Universities dedicate significant time, talent, and resources to the work of assessment. Most institutions consider assessment an important self-monitoring practice to ensure they are delivering on their mission and promises to students; they are also required by accreditors to perform assessment of student learning. But, as David Eubanks, assistant vice president for institutional effectiveness at Furman University and a former member of the AALHE (Association for the Assessment of Learning in HIgher Education) board, noted (PDF), “the difficulty in using assessment results to improve academic programs is a recurring theme at assessment conferences.” It’s also a common theme in the higher education press.
Eubanks believes assessment results are difficult to translate into meaningful improvement because currently, “the methods of gathering and analyzing data are very poor.” Here, we’ll consider the challenges of gathering and analyzing data for assessment, and envision a path toward assessment practices enhanced by a culture of data sharing and technology that breaks down data silos to broaden the perspective on learning outcomes.
Why is “closing the loop” so hard?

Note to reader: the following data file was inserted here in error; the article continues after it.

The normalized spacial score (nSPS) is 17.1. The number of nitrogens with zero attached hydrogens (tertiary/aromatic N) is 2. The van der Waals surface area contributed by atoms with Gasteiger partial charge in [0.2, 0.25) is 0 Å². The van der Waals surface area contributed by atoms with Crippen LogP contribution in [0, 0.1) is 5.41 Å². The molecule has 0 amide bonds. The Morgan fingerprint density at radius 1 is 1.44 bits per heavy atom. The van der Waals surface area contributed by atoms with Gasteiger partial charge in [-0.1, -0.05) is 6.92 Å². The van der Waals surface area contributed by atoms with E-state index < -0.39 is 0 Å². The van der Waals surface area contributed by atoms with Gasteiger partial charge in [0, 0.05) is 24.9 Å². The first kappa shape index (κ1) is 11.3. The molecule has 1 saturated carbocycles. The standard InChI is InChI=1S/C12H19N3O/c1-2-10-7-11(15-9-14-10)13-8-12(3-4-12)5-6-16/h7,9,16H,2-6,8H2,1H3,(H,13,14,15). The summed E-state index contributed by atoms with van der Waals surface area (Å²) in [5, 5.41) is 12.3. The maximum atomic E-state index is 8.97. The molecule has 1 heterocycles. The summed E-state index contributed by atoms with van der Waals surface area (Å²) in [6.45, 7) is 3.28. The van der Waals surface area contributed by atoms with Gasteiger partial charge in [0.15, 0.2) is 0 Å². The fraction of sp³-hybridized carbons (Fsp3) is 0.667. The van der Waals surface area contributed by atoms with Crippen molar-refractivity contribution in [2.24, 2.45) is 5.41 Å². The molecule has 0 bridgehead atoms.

In the past 20 years, several organizations and a vast body of literature have sprung up to establish and share assessment best practices. But in the seminal article Closing the Assessment Loop (PDF) by Trudy W. Banta, professor of higher education and senior advisor to the chancellor for academic planning and evaluation at Indiana University-Purdue University Indianapolis, and Charles Blaich, director of the Center of Inquiry in the Liberal Arts at Wabash College, the authors raised an important question: “With so much good advice available, why are improvements in student learning resulting from assessment the exception rather than the rule?”
Several factors make it difficult to successfully close the assessment loop:
- The labor of capturing and analyzing data
- The difficulty of ascribing meaning to learning outcomes in the absence of contextualizing data that may reveal a root cause and/or solutions that lie outside of curriculum or teaching practices
- The challenge of connecting data to generate insights, and how technology can support culture and processes that can translate insights into action
Capturing and analyzing assessment data